4. Stay away from definitive statements, if possible – Customers don’t like going on a journey to hit a dead end. Giving a solid “No” for an answer is difficult and loses all of the previous hard work to get to this point. Try instead for “This wouldn’t work in this fashion, but we have an alternative that may help.” This provides a by-path for the customer, and increases the feeling of having a resolution even if it is somewhat different than they expected.

5. Have a vested interest – One thing that bugs me about calling most service desks is that I’m just another ticket for them to fall into some category. Take interest in the customer, even if the ticket is routine. This will sound like making small talk, but the difference is that you continue to build an interest in the conversation. Don’t just stop at “How’s your day going?” read a little more into the customer based on what they provided. Is their e-mail address Ask if they ride and where they went recently. Know a story about the city they are in? Share it with them briefly and get their take on it. People love to talk about themselves.

6. Ask questions – Customers will tell you what their main issue is, but may leave off something you may have familiarity with. Ask them if they had any questions even outside of their initial call or request. This opens the door for a more complete experience where they can say you were all about taking care of the customer.

7. Listen! – You can talk a good game, but listening is where it’s at! Pay attention to what the customer says, they may answer their own question and don’t even know it. If you have a hard time understanding what they are asking, repeat back to the customer what you think you heard, and they will either clarify or agree with your interpretation.

8. Have pride in your work – Remember when you were a kid, coloring a picture or making a Lego house and your parents telling you how nice it was? Take that sense of pride into what you do. Even if you aren’t doing it for work, take pride in it. Doing the dishes? You’re being of service to others in the house. Wash those dishes and be proud as if you won a gold medal for washing dishes. This pride will lead to confidence in your ability to help, and will be founded on actual work done. This takes time and mastery in communication, but it will come if you work for it.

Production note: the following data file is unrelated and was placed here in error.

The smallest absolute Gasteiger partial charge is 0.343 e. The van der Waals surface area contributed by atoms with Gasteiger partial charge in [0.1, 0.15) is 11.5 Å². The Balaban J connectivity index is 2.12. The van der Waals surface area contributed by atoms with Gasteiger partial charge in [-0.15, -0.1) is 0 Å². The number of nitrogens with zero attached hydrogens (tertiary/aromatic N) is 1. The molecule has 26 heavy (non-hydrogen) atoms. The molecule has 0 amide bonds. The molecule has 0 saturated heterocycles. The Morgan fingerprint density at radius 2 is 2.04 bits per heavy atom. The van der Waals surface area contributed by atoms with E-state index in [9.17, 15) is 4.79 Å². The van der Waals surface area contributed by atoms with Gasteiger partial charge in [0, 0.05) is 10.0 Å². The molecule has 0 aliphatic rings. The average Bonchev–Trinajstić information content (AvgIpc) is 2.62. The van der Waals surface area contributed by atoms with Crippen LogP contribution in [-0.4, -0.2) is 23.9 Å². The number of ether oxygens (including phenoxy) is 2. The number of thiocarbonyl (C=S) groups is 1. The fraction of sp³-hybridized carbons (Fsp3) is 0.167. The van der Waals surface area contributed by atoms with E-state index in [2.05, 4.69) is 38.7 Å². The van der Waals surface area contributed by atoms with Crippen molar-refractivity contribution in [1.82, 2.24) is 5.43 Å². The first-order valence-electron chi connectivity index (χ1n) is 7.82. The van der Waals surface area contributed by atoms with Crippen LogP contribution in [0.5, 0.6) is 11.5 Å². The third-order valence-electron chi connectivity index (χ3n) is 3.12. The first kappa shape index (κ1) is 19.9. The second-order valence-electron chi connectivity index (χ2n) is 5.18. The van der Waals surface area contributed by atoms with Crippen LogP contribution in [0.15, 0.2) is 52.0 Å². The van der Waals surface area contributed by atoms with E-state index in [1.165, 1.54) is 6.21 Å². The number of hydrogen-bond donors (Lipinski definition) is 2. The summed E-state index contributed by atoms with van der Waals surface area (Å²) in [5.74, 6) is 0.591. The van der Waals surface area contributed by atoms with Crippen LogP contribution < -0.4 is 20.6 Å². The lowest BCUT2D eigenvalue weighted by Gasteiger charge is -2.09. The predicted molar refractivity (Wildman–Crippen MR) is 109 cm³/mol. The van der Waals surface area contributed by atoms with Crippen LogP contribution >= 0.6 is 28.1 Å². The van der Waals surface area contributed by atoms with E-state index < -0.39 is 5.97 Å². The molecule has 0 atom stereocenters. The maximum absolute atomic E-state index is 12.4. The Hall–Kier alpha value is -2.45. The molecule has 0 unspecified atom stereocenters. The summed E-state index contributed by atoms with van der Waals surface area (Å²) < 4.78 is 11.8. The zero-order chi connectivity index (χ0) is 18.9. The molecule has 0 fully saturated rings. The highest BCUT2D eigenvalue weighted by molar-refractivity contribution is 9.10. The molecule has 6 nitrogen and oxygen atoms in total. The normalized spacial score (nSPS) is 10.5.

9. Take care of yourself – If you aren’t feeling well or haven’t been doing what is necessary for you to feel comfortable, you can’t be of any help to anyone else. Go to the doctor, take your time in your morning routine, feel good about what you wear and how you look. When you feel good, your work is good and the effort you put into it is your best. Half-effort won’t win over a customer.

10. Do the customer’s homework – Most times, a customer will rely on you to tell them something and be honest. If you don’t know, find out. It never hurts to ask someone if you don’t know something. Better to ask and be told no, than to never ask and never know. This will also benefit you in being considered trustworthy as you are stepping outside of yourself to ensure you have the right answers for the question. For example, I worked in retail for 5 years. We sold service plans to cover repair or replacement of items. In each brochure I gave to a customer, we read through pre-highlighted areas that answered all of the most common questions they had, leaving no stone unturned.

I don’t believe this is a comprehensive list, but for now, this is a great start to building that relationship and foundation with the customer or anyone else you interact with daily.